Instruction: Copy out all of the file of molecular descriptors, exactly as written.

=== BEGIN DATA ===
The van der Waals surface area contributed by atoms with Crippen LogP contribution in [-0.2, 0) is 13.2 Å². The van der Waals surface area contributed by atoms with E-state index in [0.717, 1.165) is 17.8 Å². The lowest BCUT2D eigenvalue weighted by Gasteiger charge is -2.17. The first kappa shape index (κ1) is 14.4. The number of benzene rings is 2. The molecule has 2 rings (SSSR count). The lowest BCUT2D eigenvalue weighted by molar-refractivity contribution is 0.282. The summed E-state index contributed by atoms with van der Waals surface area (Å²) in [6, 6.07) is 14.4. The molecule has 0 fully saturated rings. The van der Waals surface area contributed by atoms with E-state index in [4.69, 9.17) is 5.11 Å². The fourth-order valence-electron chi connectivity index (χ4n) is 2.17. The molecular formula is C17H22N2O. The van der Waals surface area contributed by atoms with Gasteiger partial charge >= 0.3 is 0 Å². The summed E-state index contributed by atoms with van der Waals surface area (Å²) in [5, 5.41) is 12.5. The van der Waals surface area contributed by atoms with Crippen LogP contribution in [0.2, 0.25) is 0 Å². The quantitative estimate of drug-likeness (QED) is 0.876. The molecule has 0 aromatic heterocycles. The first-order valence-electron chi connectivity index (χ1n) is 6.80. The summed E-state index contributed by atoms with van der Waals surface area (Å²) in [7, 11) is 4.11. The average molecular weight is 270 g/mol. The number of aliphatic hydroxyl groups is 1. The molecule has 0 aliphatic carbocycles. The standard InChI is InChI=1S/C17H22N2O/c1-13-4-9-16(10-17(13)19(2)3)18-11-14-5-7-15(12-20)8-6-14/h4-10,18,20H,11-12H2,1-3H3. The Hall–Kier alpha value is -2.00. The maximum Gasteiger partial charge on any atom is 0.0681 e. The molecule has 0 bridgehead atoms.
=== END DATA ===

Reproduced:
The van der Waals surface area contributed by atoms with Crippen LogP contribution in [-0.2, 0) is 13.2 Å². The van der Waals surface area contributed by atoms with E-state index in [0.717, 1.165) is 17.8 Å². The lowest BCUT2D eigenvalue weighted by Gasteiger charge is -2.17. The first kappa shape index (κ1) is 14.4. The number of benzene rings is 2. The molecule has 2 rings (SSSR count). The lowest BCUT2D eigenvalue weighted by molar-refractivity contribution is 0.282. The summed E-state index contributed by atoms with van der Waals surface area (Å²) in [6, 6.07) is 14.4. The molecule has 0 fully saturated rings. The van der Waals surface area contributed by atoms with E-state index in [4.69, 9.17) is 5.11 Å². The fourth-order valence-electron chi connectivity index (χ4n) is 2.17. The molecular formula is C17H22N2O. The van der Waals surface area contributed by atoms with Gasteiger partial charge >= 0.3 is 0 Å². The summed E-state index contributed by atoms with van der Waals surface area (Å²) in [5, 5.41) is 12.5. The van der Waals surface area contributed by atoms with Crippen LogP contribution in [0.2, 0.25) is 0 Å². The quantitative estimate of drug-likeness (QED) is 0.876. The molecule has 0 aromatic heterocycles. The first-order valence-electron chi connectivity index (χ1n) is 6.80. The summed E-state index contributed by atoms with van der Waals surface area (Å²) in [7, 11) is 4.11. The average molecular weight is 270 g/mol. The number of aliphatic hydroxyl groups is 1. The molecule has 0 aliphatic carbocycles. The standard InChI is InChI=1S/C17H22N2O/c1-13-4-9-16(10-17(13)19(2)3)18-11-14-5-7-15(12-20)8-6-14/h4-10,18,20H,11-12H2,1-3H3. The Hall–Kier alpha value is -2.00. The maximum Gasteiger partial charge on any atom is 0.0681 e. The molecule has 0 bridgehead atoms.